|The Hall Was Transfixed|
|Written by Ruby Ong|
By Robin Margo
The launch of the New Israel Fund in Australia in May sparked some controversy among the 110,000-strong Jewish community on the outer edge of the Diaspora, the majority of whom have heard only the official party line on Israel for years.
NIF president Naomi Chazan flew into that storm late last week, greeted by some calls for her to be banned from speaking at Limmud-Oz and by other vocal critics of the NIF.
After four packed sessions at Limmud-Oz, however, the jury was in: not only was Professor Chazan the star attraction of the two-day festival of Jewish learning, she had won over some of her critics and quieted others with skill, intellect, passion and a not-insignificant amount of humour.
But arguably her greatest challenge was in Sydney’s Inner West neighborhood, the arena of a recent bitter battle by a local council to adopt the Boycott, Divestment & Sanctions (BDS) campaign against Israel. The founding members of NIF-Australia deliberated long and hard over what kind of event to host there, who to invite and what the possible outcomes could be. It was a venture into a side of Sydney that could have backfired, a fear that was partially confirmed when the original venue cancelled, intimidated by calls from BDS supporters.
As the Harbour City produced heavy winter rain, more than 100 people crammed into a small hall adjacent to the old Newtown synagogue.
They were an eclectic mélange of progressive Jews, dissenting Jews, pro-Palestinian activists, Green supporters, unionists, at least one Communist and proponents of the global BDS movement.
No microphone. No frills. Standing room only. An air of anticipation from an audience slightly uncomfortable with itself.
At the front stood a small lady with a lion heart. For 40 minutes and more, she opened her heart to them, slowly, surely, with subtlety, delicacy and brutal honesty.
She told the story of the state of Israel through the prism of her own life story. That her first memory was the siege of Jerusalem in 1948. That she has endured and survived every war, and has the scars to prove it. That her Palestinian friends have their scars, too.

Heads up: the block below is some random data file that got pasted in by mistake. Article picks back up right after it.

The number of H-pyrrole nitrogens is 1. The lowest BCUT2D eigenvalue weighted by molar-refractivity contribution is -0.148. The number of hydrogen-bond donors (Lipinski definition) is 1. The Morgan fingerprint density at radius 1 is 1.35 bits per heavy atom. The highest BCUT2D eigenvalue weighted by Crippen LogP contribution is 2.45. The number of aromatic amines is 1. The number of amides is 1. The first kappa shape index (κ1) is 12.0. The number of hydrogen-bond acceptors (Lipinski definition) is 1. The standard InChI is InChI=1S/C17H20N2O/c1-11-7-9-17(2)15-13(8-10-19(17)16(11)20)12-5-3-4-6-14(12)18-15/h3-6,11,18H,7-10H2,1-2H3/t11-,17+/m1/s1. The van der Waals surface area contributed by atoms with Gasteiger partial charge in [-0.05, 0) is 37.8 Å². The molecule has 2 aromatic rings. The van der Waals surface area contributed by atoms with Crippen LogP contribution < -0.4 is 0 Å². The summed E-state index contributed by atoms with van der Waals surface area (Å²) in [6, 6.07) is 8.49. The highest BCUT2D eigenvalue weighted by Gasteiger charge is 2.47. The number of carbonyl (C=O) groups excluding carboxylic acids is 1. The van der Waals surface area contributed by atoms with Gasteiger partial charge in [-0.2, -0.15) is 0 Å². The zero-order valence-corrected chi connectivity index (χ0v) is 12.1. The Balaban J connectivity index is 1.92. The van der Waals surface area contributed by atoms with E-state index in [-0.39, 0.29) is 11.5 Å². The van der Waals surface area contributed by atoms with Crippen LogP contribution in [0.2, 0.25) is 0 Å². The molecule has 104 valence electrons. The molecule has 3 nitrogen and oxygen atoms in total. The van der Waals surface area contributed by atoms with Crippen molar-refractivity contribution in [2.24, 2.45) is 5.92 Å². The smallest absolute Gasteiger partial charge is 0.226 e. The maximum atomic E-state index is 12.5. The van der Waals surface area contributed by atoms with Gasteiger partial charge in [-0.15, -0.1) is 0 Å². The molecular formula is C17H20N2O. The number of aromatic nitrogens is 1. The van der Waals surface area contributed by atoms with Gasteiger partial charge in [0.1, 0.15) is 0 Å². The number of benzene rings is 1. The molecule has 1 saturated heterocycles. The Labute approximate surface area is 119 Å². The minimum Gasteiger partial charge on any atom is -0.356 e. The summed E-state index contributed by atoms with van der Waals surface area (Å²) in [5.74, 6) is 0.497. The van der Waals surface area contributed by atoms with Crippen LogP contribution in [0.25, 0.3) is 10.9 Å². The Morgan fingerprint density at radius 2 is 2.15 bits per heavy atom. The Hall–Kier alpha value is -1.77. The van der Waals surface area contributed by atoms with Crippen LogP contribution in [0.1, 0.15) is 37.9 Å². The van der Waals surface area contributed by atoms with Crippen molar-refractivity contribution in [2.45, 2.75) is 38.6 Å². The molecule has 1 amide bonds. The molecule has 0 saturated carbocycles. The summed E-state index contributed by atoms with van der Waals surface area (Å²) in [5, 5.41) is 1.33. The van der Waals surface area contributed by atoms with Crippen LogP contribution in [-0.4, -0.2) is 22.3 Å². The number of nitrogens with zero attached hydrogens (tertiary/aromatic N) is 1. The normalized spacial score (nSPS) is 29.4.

And that she has “probably” been on every demonstration against the occupation since the first one against the first settlement soon after the Six-Day War.
No one moved. No one murmured. She never needed to raise her voice. The hall was transfixed.
And then, having explained where she comes from, this progressive human rights champion fired a barrage at the leftists in the room and the rightists who attack her from the comfort of their computers: she declared her and NIF’s strong opposition to the global BDS campaign, articulating in succession six cogent reasons to back that up.
In conclusion, she then explained the people-to-people work that is required to bring about a Palestinian state living in peace beside Israel.
At the end of her address the small hall was booming with applause. And then slowly, one man rose to his feet. Then another. And then another. Pockets of people felt compelled to rise in admiration and appreciation.
It was a moment that encapsulated Professor Chazan’s ability to argue her case, and the power of her values and beliefs.
What she managed to achieve was not just to convert some skeptics, but to challenge in a profound way leftists – both pro- and anti-Israel -- who had never previously been exposed to such a powerfully compelling argument by a fellow leftist.
Naomi Chazan is an experienced speaker. She handled herself with aplomb in print, TV and radio interviews as any seasoned pro would be expected to do. And even under the wrath of some confrontational attacks at other venues, she remained calm and composed.
But what took place in Sydney’s so-called “Inner West Bank” on Tuesday night was a tour de force. One courageous woman facing a potentially hostile crowd and arguing against an occupation that is “immoral, undemocratic and un-Jewish” and for a two-state solution.
And despite the fact that she had poured cold water on the boycotts, flotillas and the international campaign to delegitimise the Jewish state – some of the key battlegrounds of BDS supporters – she received rousing applause and acclaim.
Every one present that evening will remember it. It was a defining moment. Arguably the birthing moment of the New Israel Fund’s branch Down Under.
Robin Margo is the Chair of New Israel Fund’s newly established Australian affiliate. A former Rhodes Scholar, Robin has held several leadership positions within Australia’s Jewish community. A former anti-apartheid activist in South Africa and a passionate proponent of civil and human rights, strengthening trust and cooperation between inter-faith communities and social justice, Robin brings a unique and exciting presence to NIF’s newest venture.